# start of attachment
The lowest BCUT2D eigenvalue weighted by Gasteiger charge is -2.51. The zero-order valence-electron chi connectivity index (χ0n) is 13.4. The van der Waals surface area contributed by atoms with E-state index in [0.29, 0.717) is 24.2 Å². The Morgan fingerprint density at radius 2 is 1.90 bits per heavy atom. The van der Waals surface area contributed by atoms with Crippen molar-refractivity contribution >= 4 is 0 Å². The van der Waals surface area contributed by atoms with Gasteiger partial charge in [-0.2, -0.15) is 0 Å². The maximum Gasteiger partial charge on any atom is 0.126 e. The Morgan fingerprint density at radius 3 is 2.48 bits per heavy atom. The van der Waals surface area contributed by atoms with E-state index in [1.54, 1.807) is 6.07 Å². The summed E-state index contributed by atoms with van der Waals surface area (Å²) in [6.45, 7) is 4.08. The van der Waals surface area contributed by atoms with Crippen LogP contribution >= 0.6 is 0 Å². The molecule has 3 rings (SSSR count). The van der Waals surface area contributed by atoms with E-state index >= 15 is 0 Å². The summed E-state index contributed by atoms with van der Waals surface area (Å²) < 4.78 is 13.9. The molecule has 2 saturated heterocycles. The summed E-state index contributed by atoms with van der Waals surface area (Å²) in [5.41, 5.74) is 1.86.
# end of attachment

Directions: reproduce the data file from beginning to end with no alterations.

The lowest BCUT2D eigenvalue weighted by Gasteiger charge is -2.51. The zero-order valence-electron chi connectivity index (χ0n) is 13.4. The van der Waals surface area contributed by atoms with E-state index in [0.29, 0.717) is 24.2 Å². The Morgan fingerprint density at radius 2 is 1.90 bits per heavy atom. The van der Waals surface area contributed by atoms with Crippen molar-refractivity contribution >= 4 is 0 Å². The van der Waals surface area contributed by atoms with Gasteiger partial charge in [-0.2, -0.15) is 0 Å². The maximum Gasteiger partial charge on any atom is 0.126 e. The Morgan fingerprint density at radius 3 is 2.48 bits per heavy atom. The van der Waals surface area contributed by atoms with E-state index in [1.54, 1.807) is 6.07 Å². The summed E-state index contributed by atoms with van der Waals surface area (Å²) in [6.45, 7) is 4.08. The van der Waals surface area contributed by atoms with Crippen LogP contribution >= 0.6 is 0 Å². The molecule has 3 rings (SSSR count). The van der Waals surface area contributed by atoms with E-state index >= 15 is 0 Å². The summed E-state index contributed by atoms with van der Waals surface area (Å²) < 4.78 is 13.9. The molecule has 2 saturated heterocycles. The summed E-state index contributed by atoms with van der Waals surface area (Å²) in [5.41, 5.74) is 1.86.